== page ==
In debates about equality, the theme of selfishness versus altruism obviously
plays an important role. But perhaps surprisingly, nature versus nurture is also
invoked. Those on the Left, in keeping with the socialist tradition, give much
more importance to nurture (the family and social environment) and they
frame policy debates in terms of adjusting family and social circumstances
using government intervention to create an equality of opportunity or
outcomes. Those on the Right, usually identifying themselves as conservatives,
are more inclined to favour policies that reward those already endowed with
talent and advantage. To the extent that talent is endowed by nature,
conservatives by implication give more importance to nature. (Fascists take
this dogma to the extreme.) Conservatives also reason that it is wasteful giving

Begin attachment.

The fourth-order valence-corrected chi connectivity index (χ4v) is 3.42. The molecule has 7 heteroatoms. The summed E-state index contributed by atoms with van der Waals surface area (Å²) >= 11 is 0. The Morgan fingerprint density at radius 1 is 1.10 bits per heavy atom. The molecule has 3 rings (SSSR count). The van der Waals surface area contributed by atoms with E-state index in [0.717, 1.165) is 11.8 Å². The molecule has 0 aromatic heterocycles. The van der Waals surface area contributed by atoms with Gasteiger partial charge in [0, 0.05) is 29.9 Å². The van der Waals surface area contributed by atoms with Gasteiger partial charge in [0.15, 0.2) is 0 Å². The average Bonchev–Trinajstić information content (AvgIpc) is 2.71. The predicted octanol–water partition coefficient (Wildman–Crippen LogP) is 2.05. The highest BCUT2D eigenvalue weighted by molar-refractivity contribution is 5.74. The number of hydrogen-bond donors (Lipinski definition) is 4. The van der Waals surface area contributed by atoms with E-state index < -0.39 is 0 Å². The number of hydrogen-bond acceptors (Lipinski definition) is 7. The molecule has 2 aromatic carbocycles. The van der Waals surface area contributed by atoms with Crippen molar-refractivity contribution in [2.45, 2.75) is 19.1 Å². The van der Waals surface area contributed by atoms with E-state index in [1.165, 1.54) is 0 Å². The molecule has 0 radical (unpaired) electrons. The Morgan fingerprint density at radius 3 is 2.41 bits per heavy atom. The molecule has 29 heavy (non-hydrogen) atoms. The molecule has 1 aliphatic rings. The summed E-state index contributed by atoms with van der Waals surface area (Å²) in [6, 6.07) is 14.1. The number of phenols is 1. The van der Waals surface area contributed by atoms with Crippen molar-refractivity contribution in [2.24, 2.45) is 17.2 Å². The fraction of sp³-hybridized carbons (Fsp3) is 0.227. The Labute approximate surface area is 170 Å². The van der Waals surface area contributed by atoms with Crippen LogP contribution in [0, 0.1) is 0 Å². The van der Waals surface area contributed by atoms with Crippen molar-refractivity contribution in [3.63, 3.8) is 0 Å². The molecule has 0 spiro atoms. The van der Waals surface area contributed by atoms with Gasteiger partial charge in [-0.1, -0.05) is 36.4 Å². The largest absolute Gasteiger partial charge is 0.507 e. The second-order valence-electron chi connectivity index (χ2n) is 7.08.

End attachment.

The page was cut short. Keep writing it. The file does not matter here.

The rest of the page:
resources to those without the talent to use them efficiently and note that
inefficiency is a moral issue. When it is pointed out that such people are
usually the poor, conservatives reply that rewarding the rich benefits the poor
by a trickle-down effect – which elicits from those on the Left the accusation of
hypocrisy and selfishness.72
Sarkar on Marx
Sarkar praised Marx as “a good man” with “strong feelings for suffering
humanity”. Marx’s writings, he added, “reflected his concern for the
downtrodden humanity”.73 He appreciated the dynamism of the communist
movement and in an obvious reference to the gradualism of the Fabian
socialists whose logo is a tortoise,74 he asks, “what is the use of tortoise-like
progress such as this?”75
Sarkar condoned Marx’s rejection of religion because how is it possible to
break the structure of the capitalist age without freeing people from “the
intoxicating effect of the opium of religion”.76 He recognized that Marx’s
rejection of religion was not a rejection of morality.
A group of exploiters loudly object to a remark that was made by the
great Karl Marx concerning religion. It should be remembered that Karl
Marx never opposed spirituality, morality and proper conduct. What he
said was directed against the religion of his time, because he perceived,
understood and realized that religion had psychologically paralysed the
people and reduced them to impotence by persuading them to surrender
to a group of sinners.77